Until the 19th century there were three main caravans to Mecca. The Egyptian caravan set out from Cairo, crossed the Sinai Peninsula and then followed the coastal plain of western Arabia to Mecca, a journey which took from 35 to 40 days. It included pilgrims from North Africa, who crossed the deserts of Libya and joined the caravan in Cairo. The other great caravan assembled in Damascus, Syria, and moved south via Medina, reaching Mecca in about 30 days. After the capture of Constantinople by the Ottoman Turks in 1453, this caravan began in Istanbul, gathered pilgrims from throughout Asia Minor along the way, and then proceeded to Mecca from Damascus. The third major caravan crossed the Peninsula from Baghdad.
The caravans were highly organized. An official, called Amir al-Hajj , was responsible for the safety of the pilgrims. He had a troop of soldiers under his command, as well as a phalanx of officials. The caravan was organized like a moving city, with the amir, a judge, two notaries, a secretary and an official charged with the care of the animals, another in charge of provisions, a saddler, a chef with a staff of cooks, and even an inspector of weights and measures. The caravans usually marched at night in order to avoid the heat of the sun, and pitched camp near wells where they could, posting sentries to guard against attack by bandits. Each watering place along the route was provided with a small fortress and a rest house. The pilgrims were grouped in the caravan according to their point of origin—all pilgrims from the same town traveled together—and maintained the same position in the line of march.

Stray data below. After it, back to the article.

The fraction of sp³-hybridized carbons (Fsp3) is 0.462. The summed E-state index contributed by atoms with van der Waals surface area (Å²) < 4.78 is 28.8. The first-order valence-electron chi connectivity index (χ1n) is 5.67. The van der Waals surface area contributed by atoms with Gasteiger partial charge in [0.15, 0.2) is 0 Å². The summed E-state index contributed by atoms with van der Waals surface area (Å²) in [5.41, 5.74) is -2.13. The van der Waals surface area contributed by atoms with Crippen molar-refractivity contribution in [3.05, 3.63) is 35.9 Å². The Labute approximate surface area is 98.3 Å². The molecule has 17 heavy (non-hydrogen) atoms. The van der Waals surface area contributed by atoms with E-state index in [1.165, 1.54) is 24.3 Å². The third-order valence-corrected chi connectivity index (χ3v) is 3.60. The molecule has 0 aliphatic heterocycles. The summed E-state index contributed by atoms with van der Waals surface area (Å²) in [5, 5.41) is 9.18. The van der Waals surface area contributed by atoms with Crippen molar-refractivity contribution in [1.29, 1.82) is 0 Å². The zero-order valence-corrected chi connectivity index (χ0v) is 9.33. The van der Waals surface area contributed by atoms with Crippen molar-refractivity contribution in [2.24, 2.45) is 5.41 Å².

From the 13th century on, the Egyptian and Syrian caravans were each accompanied by a Mahmal, a kind of wooden litter, sumptuously decorated, that contained a copy of the Koran. The Mahmal itself was a symbol of political sovereignity over the holy places of Islam, the Koran inside symbolizing the unity of the religious and secular authorities of Islam. For centuries the Egyptian caravan also bore with it, each year, the new Kiswah or draping for the Ka'bah, but this is now prepared in Mecca itself (see p. 6).